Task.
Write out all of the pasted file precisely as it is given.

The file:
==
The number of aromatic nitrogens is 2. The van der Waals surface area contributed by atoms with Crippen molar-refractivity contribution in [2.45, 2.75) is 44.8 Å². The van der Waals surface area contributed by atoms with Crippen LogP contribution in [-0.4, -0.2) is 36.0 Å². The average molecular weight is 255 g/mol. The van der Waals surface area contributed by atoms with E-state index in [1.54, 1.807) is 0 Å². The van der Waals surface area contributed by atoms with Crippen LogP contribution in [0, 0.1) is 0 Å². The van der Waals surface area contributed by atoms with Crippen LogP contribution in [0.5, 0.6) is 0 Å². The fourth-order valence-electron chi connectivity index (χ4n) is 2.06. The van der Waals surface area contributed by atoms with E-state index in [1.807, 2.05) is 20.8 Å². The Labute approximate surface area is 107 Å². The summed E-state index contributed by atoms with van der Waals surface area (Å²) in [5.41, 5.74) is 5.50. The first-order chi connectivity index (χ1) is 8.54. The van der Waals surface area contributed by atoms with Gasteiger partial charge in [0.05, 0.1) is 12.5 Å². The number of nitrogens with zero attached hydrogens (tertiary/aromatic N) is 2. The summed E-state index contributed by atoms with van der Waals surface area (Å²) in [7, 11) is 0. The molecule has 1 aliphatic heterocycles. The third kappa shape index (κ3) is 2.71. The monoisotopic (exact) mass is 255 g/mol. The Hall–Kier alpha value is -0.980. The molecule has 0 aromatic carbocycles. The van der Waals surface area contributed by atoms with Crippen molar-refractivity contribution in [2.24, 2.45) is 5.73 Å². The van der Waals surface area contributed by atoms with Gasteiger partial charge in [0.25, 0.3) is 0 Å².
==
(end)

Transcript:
The number of aromatic nitrogens is 2. The van der Waals surface area contributed by atoms with Crippen molar-refractivity contribution in [2.45, 2.75) is 44.8 Å². The van der Waals surface area contributed by atoms with Crippen LogP contribution in [-0.4, -0.2) is 36.0 Å². The average molecular weight is 255 g/mol. The van der Waals surface area contributed by atoms with E-state index in [1.54, 1.807) is 0 Å². The van der Waals surface area contributed by atoms with Crippen LogP contribution in [0, 0.1) is 0 Å². The van der Waals surface area contributed by atoms with Crippen LogP contribution in [0.5, 0.6) is 0 Å². The fourth-order valence-electron chi connectivity index (χ4n) is 2.06. The van der Waals surface area contributed by atoms with E-state index in [1.807, 2.05) is 20.8 Å². The Labute approximate surface area is 107 Å². The summed E-state index contributed by atoms with van der Waals surface area (Å²) in [5.41, 5.74) is 5.50. The first-order chi connectivity index (χ1) is 8.54. The van der Waals surface area contributed by atoms with Gasteiger partial charge in [0.05, 0.1) is 12.5 Å². The number of nitrogens with zero attached hydrogens (tertiary/aromatic N) is 2. The summed E-state index contributed by atoms with van der Waals surface area (Å²) in [7, 11) is 0. The molecule has 1 aliphatic heterocycles. The third kappa shape index (κ3) is 2.71. The monoisotopic (exact) mass is 255 g/mol. The Hall–Kier alpha value is -0.980. The molecule has 0 aromatic carbocycles. The van der Waals surface area contributed by atoms with Crippen molar-refractivity contribution in [2.24, 2.45) is 5.73 Å². The van der Waals surface area contributed by atoms with Gasteiger partial charge in [0.25, 0.3) is 0 Å².